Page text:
Everyone Welcome? 4 Ways to Improve your Diversity Hiring

Imagine this: Your neighbourhood throws a street party every year and only half the street shows up. This year it’s your turn as organizer, and your goal is to host the best bash yet, with everyone on the street joining in. Recently, new people have moved onto the street, so rather than simply drop invitations in mailboxes, you decide to knock on doors and deliver them by hand.

At the first house, the neighbour you introduce yourself to says he’d love to come, but he’s recovering from knee surgery and can’t make it up the steep hill at your end of the street with his walker. “No problem,” you say, “I’ll give you a lift over in my car.”

At another house a mother with young kids seems excited to attend, but when she hears the party starts after lunch she says her family won’t be able to make it because the kids will be having their afternoon nap. “The party will be going on for hours,” you say, “Just come over whenever they wake up.” She confirms that they will be there and volunteers to have her kids serve lemonade.

Further down the street the man who opens the door speaks limited English. You break out your best charade skills and before long he’s not only accepted the invitation, but offered to roll over his barbecue and help grill up dinner.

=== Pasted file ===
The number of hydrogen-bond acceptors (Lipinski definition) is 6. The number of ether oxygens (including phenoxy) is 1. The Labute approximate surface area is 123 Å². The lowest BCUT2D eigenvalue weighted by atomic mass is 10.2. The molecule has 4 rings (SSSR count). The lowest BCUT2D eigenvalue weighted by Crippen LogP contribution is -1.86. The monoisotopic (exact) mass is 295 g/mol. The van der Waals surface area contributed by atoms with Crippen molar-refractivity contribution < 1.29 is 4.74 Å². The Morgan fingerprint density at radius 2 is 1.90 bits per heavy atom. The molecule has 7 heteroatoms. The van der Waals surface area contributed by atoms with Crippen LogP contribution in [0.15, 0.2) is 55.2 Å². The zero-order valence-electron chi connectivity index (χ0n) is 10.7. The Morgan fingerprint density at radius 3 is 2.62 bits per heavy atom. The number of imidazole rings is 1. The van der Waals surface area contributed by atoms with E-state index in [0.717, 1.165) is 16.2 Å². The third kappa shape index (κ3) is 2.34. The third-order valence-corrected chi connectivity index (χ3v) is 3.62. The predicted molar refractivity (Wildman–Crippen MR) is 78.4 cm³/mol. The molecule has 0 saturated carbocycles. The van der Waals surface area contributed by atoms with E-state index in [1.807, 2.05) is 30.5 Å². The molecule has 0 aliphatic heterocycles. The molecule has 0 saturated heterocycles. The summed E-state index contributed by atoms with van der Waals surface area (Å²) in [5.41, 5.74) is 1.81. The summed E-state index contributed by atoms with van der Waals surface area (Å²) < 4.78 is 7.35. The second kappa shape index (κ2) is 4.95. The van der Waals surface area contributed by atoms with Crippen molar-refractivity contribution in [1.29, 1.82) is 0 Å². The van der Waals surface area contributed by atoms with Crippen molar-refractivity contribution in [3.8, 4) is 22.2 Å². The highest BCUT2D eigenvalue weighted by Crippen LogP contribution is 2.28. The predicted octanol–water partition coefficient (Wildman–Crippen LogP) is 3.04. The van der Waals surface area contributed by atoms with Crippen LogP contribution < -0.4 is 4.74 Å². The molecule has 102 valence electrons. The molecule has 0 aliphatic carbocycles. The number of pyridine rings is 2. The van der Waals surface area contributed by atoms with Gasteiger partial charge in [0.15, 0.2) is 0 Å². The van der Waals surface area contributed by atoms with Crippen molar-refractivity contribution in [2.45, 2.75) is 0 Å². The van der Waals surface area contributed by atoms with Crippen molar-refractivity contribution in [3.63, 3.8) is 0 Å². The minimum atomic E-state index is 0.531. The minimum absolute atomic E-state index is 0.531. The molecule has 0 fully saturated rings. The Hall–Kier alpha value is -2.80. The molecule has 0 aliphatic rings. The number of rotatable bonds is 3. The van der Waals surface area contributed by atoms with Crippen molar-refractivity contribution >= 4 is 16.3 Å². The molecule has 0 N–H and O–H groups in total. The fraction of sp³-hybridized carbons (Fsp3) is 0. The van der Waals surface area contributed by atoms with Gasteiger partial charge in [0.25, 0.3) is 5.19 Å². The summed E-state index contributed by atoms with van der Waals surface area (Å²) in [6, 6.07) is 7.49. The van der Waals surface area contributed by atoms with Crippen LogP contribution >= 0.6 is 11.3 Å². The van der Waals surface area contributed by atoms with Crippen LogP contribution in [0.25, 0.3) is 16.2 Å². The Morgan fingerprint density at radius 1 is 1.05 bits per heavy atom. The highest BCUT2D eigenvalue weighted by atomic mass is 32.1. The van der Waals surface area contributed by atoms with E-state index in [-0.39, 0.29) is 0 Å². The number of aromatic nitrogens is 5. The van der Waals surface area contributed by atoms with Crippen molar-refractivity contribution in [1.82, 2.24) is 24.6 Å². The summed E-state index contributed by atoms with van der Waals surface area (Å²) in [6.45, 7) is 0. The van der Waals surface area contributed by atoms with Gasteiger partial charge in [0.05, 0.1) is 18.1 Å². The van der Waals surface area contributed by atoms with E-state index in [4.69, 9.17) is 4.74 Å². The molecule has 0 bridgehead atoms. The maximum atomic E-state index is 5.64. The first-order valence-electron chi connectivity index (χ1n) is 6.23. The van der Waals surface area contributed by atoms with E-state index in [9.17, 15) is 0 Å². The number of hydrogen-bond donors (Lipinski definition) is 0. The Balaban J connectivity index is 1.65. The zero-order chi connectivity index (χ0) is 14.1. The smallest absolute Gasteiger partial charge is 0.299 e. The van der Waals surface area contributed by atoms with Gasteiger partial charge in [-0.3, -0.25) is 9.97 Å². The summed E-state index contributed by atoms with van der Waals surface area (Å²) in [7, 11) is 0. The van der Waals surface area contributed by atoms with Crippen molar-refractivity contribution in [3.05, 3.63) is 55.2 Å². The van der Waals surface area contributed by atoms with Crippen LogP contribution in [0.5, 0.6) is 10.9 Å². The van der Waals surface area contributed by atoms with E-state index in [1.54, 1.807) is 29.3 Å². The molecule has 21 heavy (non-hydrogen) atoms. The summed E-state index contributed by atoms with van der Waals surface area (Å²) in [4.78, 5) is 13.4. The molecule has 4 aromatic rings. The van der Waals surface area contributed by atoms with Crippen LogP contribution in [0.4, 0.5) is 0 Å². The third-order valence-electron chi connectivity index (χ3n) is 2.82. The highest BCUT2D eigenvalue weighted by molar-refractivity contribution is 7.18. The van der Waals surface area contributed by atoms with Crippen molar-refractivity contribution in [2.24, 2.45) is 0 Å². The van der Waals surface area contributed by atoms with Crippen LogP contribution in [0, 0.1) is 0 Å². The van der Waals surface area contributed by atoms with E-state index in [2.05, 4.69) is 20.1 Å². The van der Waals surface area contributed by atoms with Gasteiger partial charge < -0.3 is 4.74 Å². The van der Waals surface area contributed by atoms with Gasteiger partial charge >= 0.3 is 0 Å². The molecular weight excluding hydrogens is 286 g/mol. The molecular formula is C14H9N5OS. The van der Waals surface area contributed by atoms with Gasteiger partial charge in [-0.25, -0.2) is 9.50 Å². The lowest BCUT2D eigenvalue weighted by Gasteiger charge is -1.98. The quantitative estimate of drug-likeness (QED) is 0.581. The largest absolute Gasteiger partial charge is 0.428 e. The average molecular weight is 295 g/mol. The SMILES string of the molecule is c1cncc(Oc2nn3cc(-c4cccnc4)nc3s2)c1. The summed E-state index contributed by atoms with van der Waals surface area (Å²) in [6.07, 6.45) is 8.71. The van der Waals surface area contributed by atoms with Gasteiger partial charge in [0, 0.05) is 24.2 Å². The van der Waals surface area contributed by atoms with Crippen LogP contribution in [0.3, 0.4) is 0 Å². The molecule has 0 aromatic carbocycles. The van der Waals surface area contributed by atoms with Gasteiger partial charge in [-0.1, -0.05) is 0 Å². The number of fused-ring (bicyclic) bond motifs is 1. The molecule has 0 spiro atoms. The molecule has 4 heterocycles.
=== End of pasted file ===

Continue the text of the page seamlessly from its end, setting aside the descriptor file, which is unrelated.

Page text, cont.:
Your street party has the best attendance ever and is a huge hit because you made sure everyone on your street was invited in a way that made them feel welcome.

This story isn’t just about winning the title of “World’s Best Host.” To build the very best team for your company you need a recruitment strategy that ensures EVERY qualified candidate feels like they’re truly welcome at the party.

Sometimes, unintentional actions can create mixed messages that send a not-so-welcoming signal, so here are four things you can start doing today if you want to ensure you’re communicating to ALL candidates in a way that will encourage them to apply.

 

1.    Read Your Job Ad Through a Different Lens
Think of your job ad as the invitation to your party. Removing complex language, jargon, and acronyms doesn’t just remove barriers for English-as-a-second-language candidates, it helps everyone who reads it get a better sense of what to expect and why they should apply.

Another important consideration is to use gender neutral language, or at least to avoid overtly masculine words. A study published in the Journal of Personality and Social Psychology revealed that women refrain from applying to jobs with descriptions that use masculine words. The study found that “women deterred from masculinely worded jobs, finding them less appealing and interesting, compared with the same types of jobs advertised with feminine wording” because of perceptions of belongingness, not perceived skill.

You can use the free tool Gender Decoder for Job Ads to identify if your posting is masculine- or feminine-coded. Then consider replacing those words with gender neutral choices.

 

2.    Rethink Minimum Qualifications
Imagine getting an invitation to an event with a list of what to bring that, in addition to must-have items like bug spray and sunscreen, included things like a sense of humour, three to five interesting conversation starters, a party game, an appetizer that demonstrates your prowess in the kitchen, and badges to document your current swimming ability. Does that sound like an event you’re going to clear your calendar for?